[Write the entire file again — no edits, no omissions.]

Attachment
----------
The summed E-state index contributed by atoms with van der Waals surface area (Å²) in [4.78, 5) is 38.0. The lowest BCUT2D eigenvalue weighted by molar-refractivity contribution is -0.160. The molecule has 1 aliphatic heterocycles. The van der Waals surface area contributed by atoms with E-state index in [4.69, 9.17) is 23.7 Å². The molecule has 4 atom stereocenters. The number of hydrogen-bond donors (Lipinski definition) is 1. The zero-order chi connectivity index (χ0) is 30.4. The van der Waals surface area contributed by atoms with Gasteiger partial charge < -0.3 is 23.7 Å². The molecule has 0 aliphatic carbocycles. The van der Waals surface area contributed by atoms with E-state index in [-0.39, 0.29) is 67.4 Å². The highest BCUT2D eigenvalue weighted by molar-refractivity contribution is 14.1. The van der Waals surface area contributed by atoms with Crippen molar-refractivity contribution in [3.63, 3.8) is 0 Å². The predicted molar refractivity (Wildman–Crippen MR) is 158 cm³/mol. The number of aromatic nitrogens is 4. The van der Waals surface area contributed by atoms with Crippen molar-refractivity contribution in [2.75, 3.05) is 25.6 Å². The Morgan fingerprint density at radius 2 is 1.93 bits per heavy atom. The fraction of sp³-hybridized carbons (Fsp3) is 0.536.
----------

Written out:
The summed E-state index contributed by atoms with van der Waals surface area (Å²) in [4.78, 5) is 38.0. The lowest BCUT2D eigenvalue weighted by molar-refractivity contribution is -0.160. The molecule has 1 aliphatic heterocycles. The van der Waals surface area contributed by atoms with E-state index in [4.69, 9.17) is 23.7 Å². The molecule has 4 atom stereocenters. The number of hydrogen-bond donors (Lipinski definition) is 1. The zero-order chi connectivity index (χ0) is 30.4. The van der Waals surface area contributed by atoms with Gasteiger partial charge < -0.3 is 23.7 Å². The molecule has 0 aliphatic carbocycles. The van der Waals surface area contributed by atoms with E-state index in [-0.39, 0.29) is 67.4 Å². The highest BCUT2D eigenvalue weighted by molar-refractivity contribution is 14.1. The van der Waals surface area contributed by atoms with Crippen molar-refractivity contribution in [3.63, 3.8) is 0 Å². The predicted molar refractivity (Wildman–Crippen MR) is 158 cm³/mol. The number of aromatic nitrogens is 4. The van der Waals surface area contributed by atoms with Crippen molar-refractivity contribution in [2.75, 3.05) is 25.6 Å². The Morgan fingerprint density at radius 2 is 1.93 bits per heavy atom. The fraction of sp³-hybridized carbons (Fsp3) is 0.536.